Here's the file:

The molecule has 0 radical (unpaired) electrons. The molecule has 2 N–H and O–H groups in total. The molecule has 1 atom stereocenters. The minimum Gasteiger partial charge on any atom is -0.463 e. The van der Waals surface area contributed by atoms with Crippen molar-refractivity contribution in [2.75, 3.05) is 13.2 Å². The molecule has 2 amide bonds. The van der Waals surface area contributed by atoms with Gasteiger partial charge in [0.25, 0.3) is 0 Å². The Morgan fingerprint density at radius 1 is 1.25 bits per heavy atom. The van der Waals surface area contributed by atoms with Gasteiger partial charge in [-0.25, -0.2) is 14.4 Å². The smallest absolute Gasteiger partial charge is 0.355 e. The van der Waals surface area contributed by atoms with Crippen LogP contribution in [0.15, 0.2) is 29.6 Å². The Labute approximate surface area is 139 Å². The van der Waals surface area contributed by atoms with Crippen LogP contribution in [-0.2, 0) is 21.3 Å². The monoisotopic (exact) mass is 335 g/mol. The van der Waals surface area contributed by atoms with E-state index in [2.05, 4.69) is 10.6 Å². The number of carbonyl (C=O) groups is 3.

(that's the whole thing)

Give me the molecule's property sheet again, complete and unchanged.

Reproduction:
The molecule has 0 radical (unpaired) electrons. The molecule has 2 N–H and O–H groups in total. The molecule has 1 atom stereocenters. The minimum Gasteiger partial charge on any atom is -0.463 e. The van der Waals surface area contributed by atoms with Crippen molar-refractivity contribution in [2.75, 3.05) is 13.2 Å². The molecule has 2 amide bonds. The van der Waals surface area contributed by atoms with Gasteiger partial charge in [0.25, 0.3) is 0 Å². The Morgan fingerprint density at radius 1 is 1.25 bits per heavy atom. The van der Waals surface area contributed by atoms with Gasteiger partial charge in [-0.25, -0.2) is 14.4 Å². The smallest absolute Gasteiger partial charge is 0.355 e. The van der Waals surface area contributed by atoms with Crippen LogP contribution in [0.15, 0.2) is 29.6 Å². The Labute approximate surface area is 139 Å². The van der Waals surface area contributed by atoms with Crippen LogP contribution in [-0.2, 0) is 21.3 Å². The monoisotopic (exact) mass is 335 g/mol. The van der Waals surface area contributed by atoms with E-state index in [2.05, 4.69) is 10.6 Å². The number of carbonyl (C=O) groups is 3.